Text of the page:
“My friend calls it ‘hippie dust,’” laughs vegan chef Mark Reinfeld, referring to nutritional yeast. It’s a product he’s used in his cooking for decades that is just now gaining mainstream popularity as more and more people opt for plant-based eating. Here we take a look at what it is, how to use it and why you might want to make it a pantry staple.
What Is Nutritional Yeast?
Nutritional yeast is a species of yeast called Saccharomyces cerevisiae. It’s the same type of yeast known as baker’s yeast and brewer’s yeast with a major difference: Baker’s and brewer’s yeast contain live yeast cells; with nutritional yeast, heat used in the manufacturing process kills those cells, making it what’s called a deactivated yeast. It’s grown from a sugar-rich starter and is sold in the form of a yellow powder or flakes.
Is It Good for You?
The hint is in the name! Nutritional yeast is a complete protein, meaning it contains all nine essential amino acids that our bodies cannot produce, and you’ll get about five grams of protein per tablespoon. Each tablespoon also provides roughly two grams of fiber and a bit of iron, copper and magnesium (4 to 6 percent of your daily needs). In addition, most nutritional yeast is fortified with a suite of B vitamins, including B12, which can be hard to get enough of—especially for elderly people and anyone who doesn’t consume animal products.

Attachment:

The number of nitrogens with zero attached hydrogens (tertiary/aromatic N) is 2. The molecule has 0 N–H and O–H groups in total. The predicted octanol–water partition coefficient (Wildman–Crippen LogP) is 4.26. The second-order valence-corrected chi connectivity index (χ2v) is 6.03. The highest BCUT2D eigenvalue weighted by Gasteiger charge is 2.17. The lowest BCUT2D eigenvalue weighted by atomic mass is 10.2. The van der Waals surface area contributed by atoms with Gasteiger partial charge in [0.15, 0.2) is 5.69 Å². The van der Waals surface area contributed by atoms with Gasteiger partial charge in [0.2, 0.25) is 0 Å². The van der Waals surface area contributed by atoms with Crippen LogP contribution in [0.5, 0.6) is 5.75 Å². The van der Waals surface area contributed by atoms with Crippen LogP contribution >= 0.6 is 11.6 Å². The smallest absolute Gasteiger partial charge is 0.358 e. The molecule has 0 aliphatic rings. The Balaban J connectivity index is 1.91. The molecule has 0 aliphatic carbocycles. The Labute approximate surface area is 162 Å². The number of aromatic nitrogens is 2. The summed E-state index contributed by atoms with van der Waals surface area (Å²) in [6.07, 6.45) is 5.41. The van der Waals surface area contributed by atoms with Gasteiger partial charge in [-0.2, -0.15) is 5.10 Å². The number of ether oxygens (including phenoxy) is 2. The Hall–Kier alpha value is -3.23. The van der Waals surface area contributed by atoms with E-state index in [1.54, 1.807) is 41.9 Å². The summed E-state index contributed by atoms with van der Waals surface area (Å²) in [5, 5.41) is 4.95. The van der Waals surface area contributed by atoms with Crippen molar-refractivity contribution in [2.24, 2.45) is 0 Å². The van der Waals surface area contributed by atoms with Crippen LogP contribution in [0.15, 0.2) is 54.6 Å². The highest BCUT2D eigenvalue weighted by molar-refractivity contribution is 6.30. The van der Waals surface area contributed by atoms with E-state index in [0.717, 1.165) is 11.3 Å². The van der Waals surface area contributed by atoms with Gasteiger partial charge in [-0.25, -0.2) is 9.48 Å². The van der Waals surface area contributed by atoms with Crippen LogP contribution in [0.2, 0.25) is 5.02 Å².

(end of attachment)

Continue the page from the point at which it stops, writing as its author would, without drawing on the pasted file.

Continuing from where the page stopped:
How Do You Use It?
The taste is most often described as cheesy or nutty, and it adds an umami flavor to dishes, Reinfeld says. “It can really enhance savory foods,” he adds. “It’s one of my favorite ingredients.” It can also be used to thicken and add flavor to sauces, soups and gravies.
Tip: Reinfeld prefers the texture of extra-large flakes over the powdered form.
To incorporate it into your diet:
- Sprinkle it over popcorn.
- Stir it into soups.
- Use it in a base for gravies or enchilada sauce.
- Add a little atop a salad, a baked sweet potato, toast or scrambled eggs.
- Blend it into a breading or coating mix.
- Mix some with silken tofu and ground cashews and macadamia nuts for a cheesecake base.
Tip: Nutritional yeast naturally contains a bit of B1 and B2 vitamins, but not B12, as is commonly believed. If you’re hoping to boost your B12 intake, check the product label to make sure it’s B12-fortified.
Did you know?: Nutritional yeast is deactivated, meaning its yeast cells are not alive and cannot cause or worsen yeast infections.